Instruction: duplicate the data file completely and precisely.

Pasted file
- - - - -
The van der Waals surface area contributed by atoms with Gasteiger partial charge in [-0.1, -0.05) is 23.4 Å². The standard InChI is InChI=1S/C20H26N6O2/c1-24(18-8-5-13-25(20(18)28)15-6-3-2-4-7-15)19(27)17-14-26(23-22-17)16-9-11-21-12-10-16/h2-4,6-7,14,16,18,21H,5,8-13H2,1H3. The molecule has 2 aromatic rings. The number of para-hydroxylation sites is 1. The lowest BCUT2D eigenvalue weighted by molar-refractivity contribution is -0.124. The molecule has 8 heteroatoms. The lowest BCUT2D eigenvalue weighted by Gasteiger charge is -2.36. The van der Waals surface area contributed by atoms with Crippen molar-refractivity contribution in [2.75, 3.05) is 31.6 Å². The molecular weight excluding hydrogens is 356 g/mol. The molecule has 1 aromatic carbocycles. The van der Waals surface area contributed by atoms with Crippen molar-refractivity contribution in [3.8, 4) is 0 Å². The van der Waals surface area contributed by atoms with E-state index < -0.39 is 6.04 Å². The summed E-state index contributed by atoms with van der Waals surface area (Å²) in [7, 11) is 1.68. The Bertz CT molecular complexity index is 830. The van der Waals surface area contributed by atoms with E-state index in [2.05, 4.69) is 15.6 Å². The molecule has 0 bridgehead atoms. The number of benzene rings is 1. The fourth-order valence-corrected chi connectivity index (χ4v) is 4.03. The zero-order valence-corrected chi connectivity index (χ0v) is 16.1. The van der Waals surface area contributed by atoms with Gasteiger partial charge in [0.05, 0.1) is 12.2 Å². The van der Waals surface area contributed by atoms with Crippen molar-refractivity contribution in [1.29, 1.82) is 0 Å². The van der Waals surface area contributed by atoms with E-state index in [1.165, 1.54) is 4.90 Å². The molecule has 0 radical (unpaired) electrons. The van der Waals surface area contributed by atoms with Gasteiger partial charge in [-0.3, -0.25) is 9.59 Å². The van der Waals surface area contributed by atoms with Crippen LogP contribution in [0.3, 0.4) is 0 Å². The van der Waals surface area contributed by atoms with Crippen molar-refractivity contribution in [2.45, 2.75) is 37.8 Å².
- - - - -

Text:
The van der Waals surface area contributed by atoms with Gasteiger partial charge in [-0.1, -0.05) is 23.4 Å². The standard InChI is InChI=1S/C20H26N6O2/c1-24(18-8-5-13-25(20(18)28)15-6-3-2-4-7-15)19(27)17-14-26(23-22-17)16-9-11-21-12-10-16/h2-4,6-7,14,16,18,21H,5,8-13H2,1H3. The molecule has 2 aromatic rings. The number of para-hydroxylation sites is 1. The lowest BCUT2D eigenvalue weighted by molar-refractivity contribution is -0.124. The molecule has 8 heteroatoms. The lowest BCUT2D eigenvalue weighted by Gasteiger charge is -2.36. The van der Waals surface area contributed by atoms with Crippen molar-refractivity contribution in [2.75, 3.05) is 31.6 Å². The molecular weight excluding hydrogens is 356 g/mol. The molecule has 1 aromatic carbocycles. The van der Waals surface area contributed by atoms with Crippen molar-refractivity contribution in [3.8, 4) is 0 Å². The van der Waals surface area contributed by atoms with E-state index < -0.39 is 6.04 Å². The summed E-state index contributed by atoms with van der Waals surface area (Å²) in [7, 11) is 1.68. The Bertz CT molecular complexity index is 830. The van der Waals surface area contributed by atoms with E-state index in [2.05, 4.69) is 15.6 Å². The molecule has 0 bridgehead atoms. The number of benzene rings is 1. The fourth-order valence-corrected chi connectivity index (χ4v) is 4.03. The zero-order valence-corrected chi connectivity index (χ0v) is 16.1. The van der Waals surface area contributed by atoms with Gasteiger partial charge in [0.05, 0.1) is 12.2 Å². The van der Waals surface area contributed by atoms with Crippen molar-refractivity contribution in [1.29, 1.82) is 0 Å². The van der Waals surface area contributed by atoms with E-state index in [1.165, 1.54) is 4.90 Å². The molecule has 0 radical (unpaired) electrons. The van der Waals surface area contributed by atoms with Gasteiger partial charge in [-0.3, -0.25) is 9.59 Å². The van der Waals surface area contributed by atoms with Crippen LogP contribution in [0.3, 0.4) is 0 Å². The van der Waals surface area contributed by atoms with Crippen molar-refractivity contribution in [2.45, 2.75) is 37.8 Å².